It does not take a genius to figure out why Hudson’s Bay Company would try to steal Janet Schalk away from Kohl’s.
Just a few months before her hiring at one of Canada’s biggest retailers would trigger a court action to prevent her from taking on the new job, Schalk gave an interview with FierceRetailIT. It was largely about Kohl’s decision to deploy Oracle’s Retail Merchandising Operations Management product, but at one point she was asked about how the role of IT leadership has evolved in her sector. This was her answer:
The formula for success a few years ago for [apparel] and other retailers was to open a lot of new stores in a year as you’re building out the geography. We’re in 49 states today, which is great, but each store has to have something that’s specifically relevant. Then we need to drive traffic to the digital channels, really driving traffic both directions between digital and brick-and-mortar. So technology gets a lot more complicated in some ways, to provide what our customer wants, to make it easy to have a great experience shopping, regardless of whether she’s shopping on her couch or shopping in our store.
This is a woman who clearly knows what she’s doing. And even if many people in Canada have never heard of Kohl’s, the company’s legal action probably stems less from trying to enforce an unenforceable contract clause than its own fear of how shoppers operate in an increasingly digital, and therefore global, world.
For example, Kohl’s may never establish a Canadian presence here, as it was rumoured to do a few years ago. It doesn’t even ship to Canada or allow Canadians to shop its online store. However retailers, who are experiencing a downright Darwinian struggle to survive, can’t afford to have even potential rivals get an edge. If Schalk’s efforts help HBC to not only to stay in business but grow internationally, letting her walk out the door would be widely interpreted as a serious management misstep.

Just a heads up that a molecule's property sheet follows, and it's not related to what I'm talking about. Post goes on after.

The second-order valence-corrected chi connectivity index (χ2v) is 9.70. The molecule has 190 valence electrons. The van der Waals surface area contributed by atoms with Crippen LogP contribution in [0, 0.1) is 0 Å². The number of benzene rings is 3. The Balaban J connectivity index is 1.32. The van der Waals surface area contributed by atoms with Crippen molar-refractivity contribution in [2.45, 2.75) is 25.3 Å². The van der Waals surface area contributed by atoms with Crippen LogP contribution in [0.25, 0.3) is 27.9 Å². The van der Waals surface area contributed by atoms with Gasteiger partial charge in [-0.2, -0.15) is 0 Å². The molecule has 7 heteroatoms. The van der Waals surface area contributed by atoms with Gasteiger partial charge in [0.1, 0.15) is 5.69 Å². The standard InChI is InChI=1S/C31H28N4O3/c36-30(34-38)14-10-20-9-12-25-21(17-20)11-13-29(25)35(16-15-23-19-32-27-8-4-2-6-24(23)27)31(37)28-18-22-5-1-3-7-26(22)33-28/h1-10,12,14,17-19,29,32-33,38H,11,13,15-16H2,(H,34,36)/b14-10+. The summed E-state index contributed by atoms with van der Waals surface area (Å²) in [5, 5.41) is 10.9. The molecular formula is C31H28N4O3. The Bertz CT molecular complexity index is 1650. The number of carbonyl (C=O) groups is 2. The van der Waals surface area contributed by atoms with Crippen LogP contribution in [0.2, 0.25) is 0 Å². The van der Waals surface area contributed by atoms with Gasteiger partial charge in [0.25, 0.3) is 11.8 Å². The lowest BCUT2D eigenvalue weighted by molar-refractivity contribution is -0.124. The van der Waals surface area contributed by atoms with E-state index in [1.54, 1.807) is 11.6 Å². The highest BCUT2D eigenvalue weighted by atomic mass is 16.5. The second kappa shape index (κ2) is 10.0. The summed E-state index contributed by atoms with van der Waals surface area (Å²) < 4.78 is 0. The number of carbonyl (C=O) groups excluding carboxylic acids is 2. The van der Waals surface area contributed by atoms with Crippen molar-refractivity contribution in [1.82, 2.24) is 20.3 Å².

The reality of Canadian retail
That said, Schalk is entering an extremely difficult landscape as she takes on the HBC job. Over the past year, Canada has become a retail wasteland, with the departure not only of Target (where Schalk also worked once) but Sony, Jacob, Mexx and several others. Amazon, despite its reportedly brutal working environment, has arguably better reach and resources than a dozen HBCs combined. Then there are the changing habits of shoppers that Schalk alluded to, which make the challenge of keeping up with technology in other industries seem like a cakewalk.
Just walk into an HBC store today and you’ll see first-hand evidence of what Schalk will be dealing with. Perched above many clothing racks is a small sign that says “Shop HBC.com 24/7.” Although it may make sense to cross-promote channels, it’s odd to push people towards a digital channel when they’re already in a physical one. HBC has a mobile app, but it has a 1.5-star rating on Apple’s App Store. If wearable computing takes off as expected, will HBC be ready? Can Schalk bring the capabilities of the Internet of Things to HBC and transform the shopping experience in a more personal, contextualized way?
Hopefully the Kohl’s legal action will go away soon and leave Schalk free to concentrate on the task at hand. HBC, and the Canadian retail sector in general, will learn a lot from what she does next.